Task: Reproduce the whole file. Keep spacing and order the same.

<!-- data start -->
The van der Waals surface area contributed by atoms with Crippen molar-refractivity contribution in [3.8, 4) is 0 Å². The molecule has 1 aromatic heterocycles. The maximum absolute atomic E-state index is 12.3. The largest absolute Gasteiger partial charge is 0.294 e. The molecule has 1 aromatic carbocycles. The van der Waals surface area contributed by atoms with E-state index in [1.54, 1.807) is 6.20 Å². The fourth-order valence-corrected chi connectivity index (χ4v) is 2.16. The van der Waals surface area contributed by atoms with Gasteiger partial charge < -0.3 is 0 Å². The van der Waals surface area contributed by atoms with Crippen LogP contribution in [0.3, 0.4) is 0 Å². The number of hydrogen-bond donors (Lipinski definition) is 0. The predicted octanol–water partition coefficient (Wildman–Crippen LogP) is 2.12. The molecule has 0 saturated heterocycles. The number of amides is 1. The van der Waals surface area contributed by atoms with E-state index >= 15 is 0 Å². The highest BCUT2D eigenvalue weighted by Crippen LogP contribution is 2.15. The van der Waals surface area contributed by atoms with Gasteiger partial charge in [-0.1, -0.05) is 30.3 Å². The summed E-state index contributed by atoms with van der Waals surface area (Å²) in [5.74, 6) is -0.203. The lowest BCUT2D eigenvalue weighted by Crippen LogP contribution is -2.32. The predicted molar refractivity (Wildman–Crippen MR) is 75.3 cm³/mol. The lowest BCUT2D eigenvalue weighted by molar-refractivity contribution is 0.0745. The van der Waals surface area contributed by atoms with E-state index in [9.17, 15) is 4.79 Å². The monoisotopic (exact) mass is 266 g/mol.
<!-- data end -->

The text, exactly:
The van der Waals surface area contributed by atoms with Crippen molar-refractivity contribution in [3.8, 4) is 0 Å². The molecule has 1 aromatic heterocycles. The maximum absolute atomic E-state index is 12.3. The largest absolute Gasteiger partial charge is 0.294 e. The molecule has 1 aromatic carbocycles. The van der Waals surface area contributed by atoms with E-state index in [1.54, 1.807) is 6.20 Å². The fourth-order valence-corrected chi connectivity index (χ4v) is 2.16. The van der Waals surface area contributed by atoms with Gasteiger partial charge < -0.3 is 0 Å². The van der Waals surface area contributed by atoms with Crippen LogP contribution in [0.3, 0.4) is 0 Å². The number of hydrogen-bond donors (Lipinski definition) is 0. The predicted octanol–water partition coefficient (Wildman–Crippen LogP) is 2.12. The molecule has 0 saturated heterocycles. The number of amides is 1. The van der Waals surface area contributed by atoms with E-state index >= 15 is 0 Å². The highest BCUT2D eigenvalue weighted by Crippen LogP contribution is 2.15. The van der Waals surface area contributed by atoms with Gasteiger partial charge in [-0.1, -0.05) is 30.3 Å². The summed E-state index contributed by atoms with van der Waals surface area (Å²) in [5.74, 6) is -0.203. The lowest BCUT2D eigenvalue weighted by Crippen LogP contribution is -2.32. The predicted molar refractivity (Wildman–Crippen MR) is 75.3 cm³/mol. The lowest BCUT2D eigenvalue weighted by molar-refractivity contribution is 0.0745. The van der Waals surface area contributed by atoms with E-state index in [9.17, 15) is 4.79 Å². The monoisotopic (exact) mass is 266 g/mol.